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Who is Rahaf Mohammed Alqunun? Saudi woman protests her own deportation on Twitter

Who is Rahaf Mohammed Alqunun? Saudi woman protests her own deportation on Twitter

“I am the girl who escaped Kuwait to Thailand. My life is in real danger if I am forced to return to Saudi Arabia,” wrote 18-year-old Rahaf Mohammed Alqunun on Twitter this weekend in Arabic. She was in the Bangkok airport, about to be deported to her home country, and was pleading for help. The internet noticed and reacted; the Thai government has since responded sympathetically to Alqunun’s plight–at least for the time being.

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Over the course of the last 48 hours, Alqunun live-tweeted her attempt to not be forced back to Saudi Arabia. While on a recent trip with her family, Alqunun slipped away and flew to Thailand, in an attempt to reach Australia, where she hoped to ultimately be granted asylum. A mysterious person, however, told her he would help her get a visa and then took her passport. Thai authorities then told Alqunun she was being deported back to Saudi Arabia.

If forced back, she told the New York Times, “they will kill me.” In an interview with the newspaper, she talked about her life as a woman in Saudi Arabia:

Ms. Alqunun described a life of unrelenting abuse at the hands of her family, who live in the city of Hail, in northern Saudi Arabia. She said she was once locked in a room for six months because she had cut her hair in a way that her family did not approve of. And she said her family used to beat her, mostly her brother.

Alqunun told both the newspaper and the world via social media that her deportation was essentially a death sentence. She was clear about what she wanted and what the stakes were. Alqunun posted videos on her Twitter page and also connected with organizations trying to help. One video posted by the deputy Asia director at Human Rights Watch shows her saying “I want asylum.”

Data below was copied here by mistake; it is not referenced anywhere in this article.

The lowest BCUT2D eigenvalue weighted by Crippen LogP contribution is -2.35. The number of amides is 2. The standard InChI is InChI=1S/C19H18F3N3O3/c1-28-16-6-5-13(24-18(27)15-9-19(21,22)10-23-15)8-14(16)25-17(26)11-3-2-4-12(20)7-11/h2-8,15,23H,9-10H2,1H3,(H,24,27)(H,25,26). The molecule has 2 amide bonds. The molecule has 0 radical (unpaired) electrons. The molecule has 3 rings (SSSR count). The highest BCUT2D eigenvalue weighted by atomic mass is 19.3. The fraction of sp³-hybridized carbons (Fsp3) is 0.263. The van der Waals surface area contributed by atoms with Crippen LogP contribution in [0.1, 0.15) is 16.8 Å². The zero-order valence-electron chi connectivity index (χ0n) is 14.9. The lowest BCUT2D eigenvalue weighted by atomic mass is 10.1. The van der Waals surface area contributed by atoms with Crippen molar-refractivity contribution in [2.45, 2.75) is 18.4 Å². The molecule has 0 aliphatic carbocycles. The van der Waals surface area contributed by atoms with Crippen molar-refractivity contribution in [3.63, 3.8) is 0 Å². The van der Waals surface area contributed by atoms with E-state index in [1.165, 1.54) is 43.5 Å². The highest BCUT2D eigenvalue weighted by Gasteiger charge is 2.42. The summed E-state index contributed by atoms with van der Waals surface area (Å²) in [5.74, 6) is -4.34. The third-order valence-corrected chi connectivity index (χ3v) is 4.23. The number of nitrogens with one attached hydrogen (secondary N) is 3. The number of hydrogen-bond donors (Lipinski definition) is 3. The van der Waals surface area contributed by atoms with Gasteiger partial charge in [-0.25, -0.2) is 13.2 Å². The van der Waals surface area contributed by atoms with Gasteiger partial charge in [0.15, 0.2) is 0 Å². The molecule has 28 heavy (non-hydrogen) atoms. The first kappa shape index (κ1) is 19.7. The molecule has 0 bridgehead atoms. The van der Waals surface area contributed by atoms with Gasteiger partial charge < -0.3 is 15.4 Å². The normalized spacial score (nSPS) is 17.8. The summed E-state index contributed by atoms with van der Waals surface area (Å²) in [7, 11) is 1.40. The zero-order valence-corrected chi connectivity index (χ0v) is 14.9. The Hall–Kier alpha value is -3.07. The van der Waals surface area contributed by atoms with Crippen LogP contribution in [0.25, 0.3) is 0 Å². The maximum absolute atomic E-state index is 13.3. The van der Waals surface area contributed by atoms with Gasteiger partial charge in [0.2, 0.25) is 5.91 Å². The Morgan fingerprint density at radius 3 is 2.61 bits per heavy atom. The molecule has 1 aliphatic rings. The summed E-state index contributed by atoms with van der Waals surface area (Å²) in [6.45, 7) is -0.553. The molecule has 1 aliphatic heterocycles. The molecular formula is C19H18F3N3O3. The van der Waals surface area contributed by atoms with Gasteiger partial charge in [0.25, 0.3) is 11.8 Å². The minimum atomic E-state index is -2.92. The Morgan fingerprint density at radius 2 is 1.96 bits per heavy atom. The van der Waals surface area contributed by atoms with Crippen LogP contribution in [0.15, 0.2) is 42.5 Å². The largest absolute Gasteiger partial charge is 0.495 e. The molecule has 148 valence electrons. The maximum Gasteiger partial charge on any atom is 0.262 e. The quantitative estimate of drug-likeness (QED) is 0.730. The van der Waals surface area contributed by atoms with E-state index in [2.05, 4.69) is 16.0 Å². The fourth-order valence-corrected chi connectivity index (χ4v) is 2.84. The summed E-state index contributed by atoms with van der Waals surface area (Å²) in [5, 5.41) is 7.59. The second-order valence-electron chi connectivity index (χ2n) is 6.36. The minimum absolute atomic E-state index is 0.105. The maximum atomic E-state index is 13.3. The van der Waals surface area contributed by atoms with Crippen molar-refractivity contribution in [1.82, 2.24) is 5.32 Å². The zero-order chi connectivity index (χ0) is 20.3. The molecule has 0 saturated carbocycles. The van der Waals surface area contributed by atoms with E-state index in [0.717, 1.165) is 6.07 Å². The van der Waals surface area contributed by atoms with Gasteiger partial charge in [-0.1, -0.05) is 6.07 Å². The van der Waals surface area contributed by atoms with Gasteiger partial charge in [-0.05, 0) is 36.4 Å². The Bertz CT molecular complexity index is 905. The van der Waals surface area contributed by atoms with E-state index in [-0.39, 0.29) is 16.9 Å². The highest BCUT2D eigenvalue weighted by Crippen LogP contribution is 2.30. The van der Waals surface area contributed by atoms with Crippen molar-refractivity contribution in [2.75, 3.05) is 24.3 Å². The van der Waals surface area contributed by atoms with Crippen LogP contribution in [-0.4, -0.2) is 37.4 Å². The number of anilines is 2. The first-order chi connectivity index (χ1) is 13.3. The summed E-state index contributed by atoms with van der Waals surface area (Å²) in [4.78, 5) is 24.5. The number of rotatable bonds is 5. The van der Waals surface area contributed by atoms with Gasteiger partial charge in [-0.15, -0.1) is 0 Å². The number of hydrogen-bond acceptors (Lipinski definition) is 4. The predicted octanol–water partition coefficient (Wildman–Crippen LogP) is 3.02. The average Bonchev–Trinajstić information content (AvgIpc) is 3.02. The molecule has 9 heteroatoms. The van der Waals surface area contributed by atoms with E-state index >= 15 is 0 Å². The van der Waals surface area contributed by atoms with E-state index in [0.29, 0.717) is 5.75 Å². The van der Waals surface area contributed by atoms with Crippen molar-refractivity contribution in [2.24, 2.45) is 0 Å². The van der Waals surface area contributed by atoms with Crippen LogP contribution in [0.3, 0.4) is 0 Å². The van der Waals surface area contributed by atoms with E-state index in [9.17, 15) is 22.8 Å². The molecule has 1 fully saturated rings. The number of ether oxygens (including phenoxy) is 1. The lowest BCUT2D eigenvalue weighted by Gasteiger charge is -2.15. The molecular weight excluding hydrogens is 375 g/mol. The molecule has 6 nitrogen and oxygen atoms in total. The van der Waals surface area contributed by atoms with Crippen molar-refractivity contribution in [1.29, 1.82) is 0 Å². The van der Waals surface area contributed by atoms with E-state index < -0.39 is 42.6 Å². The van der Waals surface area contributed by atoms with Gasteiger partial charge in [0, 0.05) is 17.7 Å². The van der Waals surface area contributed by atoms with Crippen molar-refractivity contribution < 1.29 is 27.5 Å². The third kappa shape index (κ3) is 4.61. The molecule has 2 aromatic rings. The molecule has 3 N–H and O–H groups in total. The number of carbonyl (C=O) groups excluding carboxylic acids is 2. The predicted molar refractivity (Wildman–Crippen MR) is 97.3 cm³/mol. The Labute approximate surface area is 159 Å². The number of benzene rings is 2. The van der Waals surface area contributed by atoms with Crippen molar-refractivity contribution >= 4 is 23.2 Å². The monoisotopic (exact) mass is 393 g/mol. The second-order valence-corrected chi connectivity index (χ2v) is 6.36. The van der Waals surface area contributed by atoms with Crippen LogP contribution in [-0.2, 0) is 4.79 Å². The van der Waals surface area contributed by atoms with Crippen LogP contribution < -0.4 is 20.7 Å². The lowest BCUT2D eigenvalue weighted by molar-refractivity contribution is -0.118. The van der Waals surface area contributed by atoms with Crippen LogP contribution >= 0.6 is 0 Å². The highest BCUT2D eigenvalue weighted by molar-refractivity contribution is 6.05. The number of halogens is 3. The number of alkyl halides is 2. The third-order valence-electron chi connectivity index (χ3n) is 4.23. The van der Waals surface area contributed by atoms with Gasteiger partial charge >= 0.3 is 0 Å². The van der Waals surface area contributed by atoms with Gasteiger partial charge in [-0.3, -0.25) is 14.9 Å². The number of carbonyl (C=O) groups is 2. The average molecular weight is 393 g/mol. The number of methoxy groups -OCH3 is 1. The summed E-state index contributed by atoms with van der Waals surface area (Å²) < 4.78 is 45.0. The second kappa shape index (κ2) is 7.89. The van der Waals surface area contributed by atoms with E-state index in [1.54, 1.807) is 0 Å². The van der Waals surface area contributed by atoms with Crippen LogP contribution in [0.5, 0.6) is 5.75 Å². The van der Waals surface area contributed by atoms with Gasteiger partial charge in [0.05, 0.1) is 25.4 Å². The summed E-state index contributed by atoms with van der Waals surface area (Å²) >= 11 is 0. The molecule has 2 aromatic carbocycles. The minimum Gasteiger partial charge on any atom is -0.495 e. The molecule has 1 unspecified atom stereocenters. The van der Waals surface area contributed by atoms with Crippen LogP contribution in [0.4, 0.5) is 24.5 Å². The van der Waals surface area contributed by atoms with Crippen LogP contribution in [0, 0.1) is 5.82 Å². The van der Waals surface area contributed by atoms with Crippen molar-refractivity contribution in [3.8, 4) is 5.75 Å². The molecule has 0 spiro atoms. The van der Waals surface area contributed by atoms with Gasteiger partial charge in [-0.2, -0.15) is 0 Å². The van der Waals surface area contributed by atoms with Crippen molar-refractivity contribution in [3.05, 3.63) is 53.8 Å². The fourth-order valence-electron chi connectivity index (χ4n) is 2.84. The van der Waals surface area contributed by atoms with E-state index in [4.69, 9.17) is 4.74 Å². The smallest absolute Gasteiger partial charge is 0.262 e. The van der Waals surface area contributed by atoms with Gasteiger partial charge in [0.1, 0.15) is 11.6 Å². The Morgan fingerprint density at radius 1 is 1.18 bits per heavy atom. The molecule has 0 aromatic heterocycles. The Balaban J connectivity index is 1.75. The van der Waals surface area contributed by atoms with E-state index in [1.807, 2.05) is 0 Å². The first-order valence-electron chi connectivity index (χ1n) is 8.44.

Alqunun posted another video of a self-made barricade behind her hotel room door demanding asylum from the UN. These posts seem to have worked; Alqunun now has over 50,000 Twitter followers and the world’s attention–including Thailand’s. The country’s immigration office confirmed that it is not sending her back to Saudi Arabia just yet. “We will not send someone back to die,” said the Thai immigration chief, Major General Surachate Hakparn, according to the New York Times. 

This doesn’t mean she’s being granted asylum. However, it does buy Alqunun a little bit of time. It’s still possible the Thai government will deport her. But with the world watching–and now the help of groups like Human Rights Watch–it’s looking at least possible that Alqunun will be able to find freedom.

She posted earlier today that she has received her passport back; Alqunun adds in the same tweet that her father is now in Thailand, which makes her very fearful.

Hundreds of thousands of people, however, will be keeping an eye out in the hopes that she successfully makes it to Australia.

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